Social Medium: Medicinal marijuana helped

Carolina, a 32 year-old student from City College who refused to be identified, was diagnosed in late 2009 with an early stage of HPV — cervical cancer and was immediately referred to an oncologist who told her she would need a radical hysterectomy.

Emotionally overwhelmed by her diagnosis, Carolina, a single parent of two children ages 4 and 12, researched on the disease to find out she was experiencing most of the side effects.

After the surgery, she was discharged along with prescriptions for pain killers and antibiotics.

“During my first day at home, I spent most of the hours vomiting a dark green liquid and not able to hold even water in my stomach.”

She ended up staying in the hospital for two weeks with an IV and a suction tube inserted through her nose into her stomach.

The experience was excruciating. Every couple of hours she would have to page the nurse for shots of morphine.

“The pain was unbelievable. I couldn’t eat food or drink water. I was away from my children who needed me,” she said.

After surviving those traumas, she thought the worst was over. But she was wrong. The worst was yet to come.

The doctors recommended that she drop out of school because the treatment was going to debilitate her. She took their advice, dropping all but one class; a Math 46.

She then submitted to radiation five days a week, and chemotherapy once a week for approximately two months.

“Even the thought of it today still makes me teary eyed, nauseous, and makes my skin crawl,” She said about her chemotherapy.

The doctors prescribed different medications for the cure of the chemotherapy and medications for chronic pain, insomnia, stomach aches, nausea and to protect her internal organs. She was filled with disgust towards food and had no appetite. She couldn’t sleep and during the day her body felt weighed down and heavy.

“I would force myself to get up and care for my children and go to treatments and attend my class. These things were my only motivation. They were what forced me to stay on my feet,” Carolina said.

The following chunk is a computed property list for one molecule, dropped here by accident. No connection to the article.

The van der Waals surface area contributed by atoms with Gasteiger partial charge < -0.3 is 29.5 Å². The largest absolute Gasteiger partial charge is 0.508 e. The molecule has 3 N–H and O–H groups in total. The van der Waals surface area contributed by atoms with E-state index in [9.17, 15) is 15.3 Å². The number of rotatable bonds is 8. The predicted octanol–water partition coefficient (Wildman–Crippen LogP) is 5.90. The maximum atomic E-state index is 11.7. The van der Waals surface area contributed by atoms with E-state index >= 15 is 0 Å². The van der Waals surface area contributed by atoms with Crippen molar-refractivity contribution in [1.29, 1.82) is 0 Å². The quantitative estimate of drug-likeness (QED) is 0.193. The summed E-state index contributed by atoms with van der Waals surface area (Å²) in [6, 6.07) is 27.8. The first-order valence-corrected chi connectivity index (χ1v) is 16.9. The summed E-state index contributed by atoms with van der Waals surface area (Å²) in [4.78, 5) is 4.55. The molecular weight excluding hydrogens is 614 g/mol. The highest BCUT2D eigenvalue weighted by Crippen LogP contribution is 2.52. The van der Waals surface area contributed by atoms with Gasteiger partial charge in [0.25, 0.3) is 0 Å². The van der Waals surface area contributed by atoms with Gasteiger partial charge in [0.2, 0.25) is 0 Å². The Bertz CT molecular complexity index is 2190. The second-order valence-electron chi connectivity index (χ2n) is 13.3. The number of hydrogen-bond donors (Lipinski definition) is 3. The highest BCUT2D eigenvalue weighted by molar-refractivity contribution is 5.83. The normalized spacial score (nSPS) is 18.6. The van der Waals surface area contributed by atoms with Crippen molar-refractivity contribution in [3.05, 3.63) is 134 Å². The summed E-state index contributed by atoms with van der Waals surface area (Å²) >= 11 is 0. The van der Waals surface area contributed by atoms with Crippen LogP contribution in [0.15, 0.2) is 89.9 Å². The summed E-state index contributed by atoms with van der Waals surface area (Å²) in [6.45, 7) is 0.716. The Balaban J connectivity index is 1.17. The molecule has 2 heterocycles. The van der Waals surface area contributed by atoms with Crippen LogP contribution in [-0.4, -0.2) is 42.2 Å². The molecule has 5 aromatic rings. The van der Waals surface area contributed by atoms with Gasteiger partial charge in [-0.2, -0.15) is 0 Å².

Eventually, she could no longer exist with the way her body and her life were going. That’s when she decided to go to another doctor.

She explained her case to him with all its complexities. “That was the best thing I ever could have done,” she said.

The doctor was wise enough to recommend that she become a Compassionate User of medical marijuana.

Marijuana contains the compound THC (tetrahydrocannabinol), responsible for the psychoactive effects of cannabis. Research has showed that it can help as a pain reliever. It is a mild analgesic that affects parts of the brain that are controlled by anandamide, a neurotransmitter that is believed to play a role in pain sensation, memory, and sleep.

Carolina states that “It was a miracle. One small dose of this herbal medication and the nausea and stomach ache were immediately gone. I could eat again, and was able to stop the drastic weight loss that was wasting my body away to nothing.”

Within days Carolina was able to stop the pharmaceutical medications, she had more energy; she was able to better attend her family, her education, and her health. She states that to this day, although she still have problems with her appetite, the Compassionate Use of marijuana that the State of California has allowed her has saved her life and increased the quality of the lives of her family.

Carolina finished by saying that “I just want to live my life safely and in the best possible health for as long as I have left.”

“If the city of San Diego is able to close down all the compassionate use dispensaries, I’m afraid that I might have to go back on all those prescription medications … If it weren’t for my children, I would almost rather die from it than go through that horrible sickness and all those side effects ever again.”